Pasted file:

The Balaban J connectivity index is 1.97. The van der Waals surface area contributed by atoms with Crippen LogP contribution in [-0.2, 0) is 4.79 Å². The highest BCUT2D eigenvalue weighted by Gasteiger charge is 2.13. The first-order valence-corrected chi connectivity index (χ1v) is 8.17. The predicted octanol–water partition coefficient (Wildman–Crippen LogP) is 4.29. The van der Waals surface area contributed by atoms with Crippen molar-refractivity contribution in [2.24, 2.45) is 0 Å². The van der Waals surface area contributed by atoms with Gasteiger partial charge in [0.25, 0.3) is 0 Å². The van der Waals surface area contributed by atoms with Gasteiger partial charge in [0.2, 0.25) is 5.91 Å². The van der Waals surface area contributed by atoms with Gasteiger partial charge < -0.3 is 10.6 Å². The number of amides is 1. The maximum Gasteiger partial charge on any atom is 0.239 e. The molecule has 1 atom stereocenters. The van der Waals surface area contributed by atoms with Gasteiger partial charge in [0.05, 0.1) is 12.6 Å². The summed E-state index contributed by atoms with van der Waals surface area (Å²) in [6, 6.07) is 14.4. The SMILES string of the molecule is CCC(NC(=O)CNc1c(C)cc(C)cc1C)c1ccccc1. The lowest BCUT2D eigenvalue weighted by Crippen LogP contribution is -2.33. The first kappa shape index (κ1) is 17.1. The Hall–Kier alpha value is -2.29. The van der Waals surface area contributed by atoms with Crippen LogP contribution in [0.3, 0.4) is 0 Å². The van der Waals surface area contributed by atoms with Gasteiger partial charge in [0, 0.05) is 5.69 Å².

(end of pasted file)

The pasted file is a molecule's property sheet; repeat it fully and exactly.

The Balaban J connectivity index is 1.97. The van der Waals surface area contributed by atoms with Crippen LogP contribution in [-0.2, 0) is 4.79 Å². The highest BCUT2D eigenvalue weighted by Gasteiger charge is 2.13. The first-order valence-corrected chi connectivity index (χ1v) is 8.17. The predicted octanol–water partition coefficient (Wildman–Crippen LogP) is 4.29. The van der Waals surface area contributed by atoms with Crippen molar-refractivity contribution in [2.24, 2.45) is 0 Å². The van der Waals surface area contributed by atoms with Gasteiger partial charge in [0.25, 0.3) is 0 Å². The van der Waals surface area contributed by atoms with Gasteiger partial charge in [0.2, 0.25) is 5.91 Å². The van der Waals surface area contributed by atoms with Gasteiger partial charge < -0.3 is 10.6 Å². The number of amides is 1. The maximum Gasteiger partial charge on any atom is 0.239 e. The molecule has 1 atom stereocenters. The van der Waals surface area contributed by atoms with Gasteiger partial charge in [0.05, 0.1) is 12.6 Å². The summed E-state index contributed by atoms with van der Waals surface area (Å²) in [6, 6.07) is 14.4. The SMILES string of the molecule is CCC(NC(=O)CNc1c(C)cc(C)cc1C)c1ccccc1. The lowest BCUT2D eigenvalue weighted by Crippen LogP contribution is -2.33. The first kappa shape index (κ1) is 17.1. The Hall–Kier alpha value is -2.29. The van der Waals surface area contributed by atoms with Crippen LogP contribution in [0.3, 0.4) is 0 Å². The van der Waals surface area contributed by atoms with Gasteiger partial charge in [0, 0.05) is 5.69 Å².